getting ready_wp

Getting Ready for The New School Year

Here are some tips

Expert Dr Katherine Hodson shares her thoughts on why children may become anxious about school as well as tips to get your child ready for the new school term.

New School Year


School can seem a scary place, especially for a child who tends to worry about things. Expert Dr Katherine Hodson is a clinical psychologist and one of the authors of the parenting book Brighter Futures.  Here, Katherine shares her thoughts on why children may become anxious about school as well as tips to get your child ready for the new school term

With the new term starting, children may have all sorts of worries. For instance, they might worry that they will not get on with their new teacher or that they will be strict. Some children worry that the work will be too hard, or they will not cope with increased responsibility.

Children don’t have the same ability as adults to “reason things out”, so if something is making them worried about school, they may use avoidance as a coping strategy. The problem with avoidance is that it can start small with a day off school with a tummy ache, but can lead to big problems quite quickly.

New School Year

Here are my top 10 recommendations to get your child off to a positive start if it is worrying:

1. Use every opportunity to talk through your child’s worries, and take each worry in turn. “A problem shared is a problem halved!” Look for a positive thing to balance every worry and be enthusiastic, for example: “You are right that the work will be a little bit harder, but in year 2 (3, 4, etc.) you will also get to do more grown-up things, like learn to play a musical instrument and take part in basketball club. It will be great fun!”

2. It can be really helpful to get your child to tell you about the positives of being in the next year up. Write them down together and keep looking at the list if needed.

3. On the first day make sure your child has had a good breakfast as this helps the body to be in the best place possible to cope with school.

4. Walking to school can really help–it helps to burn off the stress hormones adrenaline and cortisol so by the time you arrive they may feel less anxious compared to driving them to the gate.

5. Start to associate school with positives by using rewards. For example:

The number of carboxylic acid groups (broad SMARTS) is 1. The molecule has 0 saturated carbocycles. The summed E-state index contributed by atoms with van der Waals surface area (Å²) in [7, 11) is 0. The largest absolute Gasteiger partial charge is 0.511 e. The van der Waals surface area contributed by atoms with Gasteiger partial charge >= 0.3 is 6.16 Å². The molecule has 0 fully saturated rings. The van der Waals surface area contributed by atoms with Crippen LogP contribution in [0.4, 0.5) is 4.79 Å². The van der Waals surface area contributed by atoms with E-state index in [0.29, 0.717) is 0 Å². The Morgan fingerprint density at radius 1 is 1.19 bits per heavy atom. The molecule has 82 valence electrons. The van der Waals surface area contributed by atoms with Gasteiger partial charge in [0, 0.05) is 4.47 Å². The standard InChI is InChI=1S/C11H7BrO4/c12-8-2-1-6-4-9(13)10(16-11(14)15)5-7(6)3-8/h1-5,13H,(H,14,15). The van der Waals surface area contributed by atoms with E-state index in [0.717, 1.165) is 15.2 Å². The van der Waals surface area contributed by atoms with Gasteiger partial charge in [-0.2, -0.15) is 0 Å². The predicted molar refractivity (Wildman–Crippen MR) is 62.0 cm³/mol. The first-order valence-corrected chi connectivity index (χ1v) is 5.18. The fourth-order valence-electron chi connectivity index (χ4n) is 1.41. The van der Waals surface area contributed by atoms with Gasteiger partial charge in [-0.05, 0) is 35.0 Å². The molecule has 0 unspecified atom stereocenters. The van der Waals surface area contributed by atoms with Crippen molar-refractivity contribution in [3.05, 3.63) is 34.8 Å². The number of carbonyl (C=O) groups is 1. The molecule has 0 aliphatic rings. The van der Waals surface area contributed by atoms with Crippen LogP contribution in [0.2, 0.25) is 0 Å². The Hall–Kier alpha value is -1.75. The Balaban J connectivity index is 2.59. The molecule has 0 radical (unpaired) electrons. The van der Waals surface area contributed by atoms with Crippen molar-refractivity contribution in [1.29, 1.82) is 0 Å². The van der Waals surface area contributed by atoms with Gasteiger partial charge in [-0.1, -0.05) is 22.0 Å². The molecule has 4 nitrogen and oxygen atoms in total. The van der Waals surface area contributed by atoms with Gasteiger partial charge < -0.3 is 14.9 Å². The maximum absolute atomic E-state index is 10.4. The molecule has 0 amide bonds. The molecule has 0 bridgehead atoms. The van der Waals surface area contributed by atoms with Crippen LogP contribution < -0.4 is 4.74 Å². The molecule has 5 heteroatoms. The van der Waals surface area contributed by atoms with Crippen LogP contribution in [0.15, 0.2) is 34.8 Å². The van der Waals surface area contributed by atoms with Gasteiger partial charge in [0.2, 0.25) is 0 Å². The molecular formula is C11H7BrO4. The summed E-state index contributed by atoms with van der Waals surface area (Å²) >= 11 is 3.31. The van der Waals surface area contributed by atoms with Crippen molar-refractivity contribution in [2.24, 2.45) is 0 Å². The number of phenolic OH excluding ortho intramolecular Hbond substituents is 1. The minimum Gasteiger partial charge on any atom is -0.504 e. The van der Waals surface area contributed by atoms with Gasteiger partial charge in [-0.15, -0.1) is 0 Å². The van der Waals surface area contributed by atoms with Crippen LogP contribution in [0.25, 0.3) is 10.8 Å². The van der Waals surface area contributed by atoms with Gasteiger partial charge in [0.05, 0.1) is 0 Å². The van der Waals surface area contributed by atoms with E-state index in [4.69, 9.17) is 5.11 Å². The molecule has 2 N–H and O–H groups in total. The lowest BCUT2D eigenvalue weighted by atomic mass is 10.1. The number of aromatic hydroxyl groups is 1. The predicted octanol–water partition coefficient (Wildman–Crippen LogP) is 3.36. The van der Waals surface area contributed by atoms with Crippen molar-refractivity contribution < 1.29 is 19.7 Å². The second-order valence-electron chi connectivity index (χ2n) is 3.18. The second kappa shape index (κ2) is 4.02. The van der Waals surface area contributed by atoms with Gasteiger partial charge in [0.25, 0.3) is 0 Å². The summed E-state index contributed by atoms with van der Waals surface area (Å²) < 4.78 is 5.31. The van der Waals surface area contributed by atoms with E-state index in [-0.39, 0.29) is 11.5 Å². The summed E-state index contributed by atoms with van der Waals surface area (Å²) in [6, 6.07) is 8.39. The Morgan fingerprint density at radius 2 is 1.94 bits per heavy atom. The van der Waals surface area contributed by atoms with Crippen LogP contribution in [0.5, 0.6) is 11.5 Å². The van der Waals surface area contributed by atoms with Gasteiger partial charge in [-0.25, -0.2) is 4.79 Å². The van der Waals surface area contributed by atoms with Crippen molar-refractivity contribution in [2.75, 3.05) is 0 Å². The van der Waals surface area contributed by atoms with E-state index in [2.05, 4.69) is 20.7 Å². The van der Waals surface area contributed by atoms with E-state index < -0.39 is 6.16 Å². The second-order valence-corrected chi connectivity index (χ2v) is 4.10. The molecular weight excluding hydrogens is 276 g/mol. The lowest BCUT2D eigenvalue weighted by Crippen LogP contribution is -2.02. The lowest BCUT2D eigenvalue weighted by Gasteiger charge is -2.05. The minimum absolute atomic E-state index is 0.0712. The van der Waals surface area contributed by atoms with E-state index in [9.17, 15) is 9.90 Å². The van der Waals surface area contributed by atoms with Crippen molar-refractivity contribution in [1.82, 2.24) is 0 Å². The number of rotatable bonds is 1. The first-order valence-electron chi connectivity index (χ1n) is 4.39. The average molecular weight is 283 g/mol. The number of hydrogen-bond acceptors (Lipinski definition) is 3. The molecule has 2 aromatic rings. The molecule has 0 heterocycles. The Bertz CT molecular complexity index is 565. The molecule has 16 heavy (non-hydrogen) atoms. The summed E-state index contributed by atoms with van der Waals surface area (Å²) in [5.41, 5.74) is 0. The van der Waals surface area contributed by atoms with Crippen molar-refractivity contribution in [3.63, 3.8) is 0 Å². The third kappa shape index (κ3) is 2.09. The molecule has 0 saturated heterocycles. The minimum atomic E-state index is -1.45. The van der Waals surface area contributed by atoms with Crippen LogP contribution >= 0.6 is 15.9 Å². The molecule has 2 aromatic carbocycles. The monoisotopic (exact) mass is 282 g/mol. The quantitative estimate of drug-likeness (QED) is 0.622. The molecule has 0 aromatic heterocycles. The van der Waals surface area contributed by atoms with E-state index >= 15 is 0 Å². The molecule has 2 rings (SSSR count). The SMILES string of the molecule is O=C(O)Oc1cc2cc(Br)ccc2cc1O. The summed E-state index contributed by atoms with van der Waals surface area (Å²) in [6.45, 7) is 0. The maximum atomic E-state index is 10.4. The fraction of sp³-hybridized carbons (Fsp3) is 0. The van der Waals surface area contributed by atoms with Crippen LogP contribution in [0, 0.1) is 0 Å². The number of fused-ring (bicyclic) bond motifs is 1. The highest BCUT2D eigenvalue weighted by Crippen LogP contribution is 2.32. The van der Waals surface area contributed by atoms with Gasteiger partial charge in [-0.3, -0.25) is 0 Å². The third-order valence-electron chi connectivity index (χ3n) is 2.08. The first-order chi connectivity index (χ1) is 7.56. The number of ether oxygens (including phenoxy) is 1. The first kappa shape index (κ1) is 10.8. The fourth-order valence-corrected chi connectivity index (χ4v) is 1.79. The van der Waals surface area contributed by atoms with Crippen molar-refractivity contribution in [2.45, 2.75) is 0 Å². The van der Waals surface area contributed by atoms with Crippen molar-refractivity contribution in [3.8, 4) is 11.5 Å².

a) Build a treat into the trip to and from school, such as feeding ducks at the local pond.

b) Put a little treat or supportive note into her/his lunch box.

c) Give her/him a reward for successfully completing a day (or week) at school.

6. When they get home after the first day, if your child is finding the work hard, praise them for their attitude to the work instead of their results.  For example, “well done for not giving up” or “I’m proud of you for finishing that sentence”. This will help your kid become more resilient and will ultimately help them succeed more.

7. If a problem develops early on and your child’s worries don’t subside, act fast by discussing your concerns with school and ensuring you are working together to support your child.

8. If your child gets very anxious before school, try to stay in the moment. Anxiety feels very scary to a child, but it will pass after a few minutes. Stay with them, calm and supportive, until it subsides.

9. Ensure you don’t accidentally make the problem worse by “colluding” with your child’s worries. For example, if they tell you they are unwell and you know they are actually okay, it is important to be sympathetic yet firm, and encourage them to go to school.

10. If you feel the problem is getting out of control or your school is not supporting you sufficiently, seek help. Your GP or a school nurse might be the first port of call. A clinical or educational psychologist will be able to offer support and helpful strategies.


Further useful articles:

New School Year

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